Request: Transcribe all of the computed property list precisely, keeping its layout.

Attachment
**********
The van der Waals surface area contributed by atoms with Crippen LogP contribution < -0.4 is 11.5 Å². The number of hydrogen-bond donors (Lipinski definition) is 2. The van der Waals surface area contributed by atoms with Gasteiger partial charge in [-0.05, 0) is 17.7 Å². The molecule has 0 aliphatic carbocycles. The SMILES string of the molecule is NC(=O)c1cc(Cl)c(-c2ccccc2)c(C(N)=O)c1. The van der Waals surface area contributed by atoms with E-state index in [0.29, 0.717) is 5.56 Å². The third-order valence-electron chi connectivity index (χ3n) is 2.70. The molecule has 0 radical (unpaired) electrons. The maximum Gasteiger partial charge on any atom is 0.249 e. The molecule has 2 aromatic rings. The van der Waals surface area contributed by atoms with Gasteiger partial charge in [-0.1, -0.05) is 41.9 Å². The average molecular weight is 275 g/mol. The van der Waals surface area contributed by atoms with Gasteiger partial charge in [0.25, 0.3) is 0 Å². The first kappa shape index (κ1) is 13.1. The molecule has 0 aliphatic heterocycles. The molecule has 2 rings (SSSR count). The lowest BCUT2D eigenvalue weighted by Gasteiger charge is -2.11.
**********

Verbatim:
The van der Waals surface area contributed by atoms with Crippen LogP contribution < -0.4 is 11.5 Å². The number of hydrogen-bond donors (Lipinski definition) is 2. The van der Waals surface area contributed by atoms with Gasteiger partial charge in [-0.05, 0) is 17.7 Å². The molecule has 0 aliphatic carbocycles. The SMILES string of the molecule is NC(=O)c1cc(Cl)c(-c2ccccc2)c(C(N)=O)c1. The van der Waals surface area contributed by atoms with E-state index in [0.29, 0.717) is 5.56 Å². The third-order valence-electron chi connectivity index (χ3n) is 2.70. The molecule has 0 radical (unpaired) electrons. The maximum Gasteiger partial charge on any atom is 0.249 e. The molecule has 2 aromatic rings. The van der Waals surface area contributed by atoms with Gasteiger partial charge in [-0.1, -0.05) is 41.9 Å². The average molecular weight is 275 g/mol. The van der Waals surface area contributed by atoms with Gasteiger partial charge in [0.25, 0.3) is 0 Å². The first kappa shape index (κ1) is 13.1. The molecule has 0 aliphatic heterocycles. The molecule has 2 rings (SSSR count). The lowest BCUT2D eigenvalue weighted by Gasteiger charge is -2.11.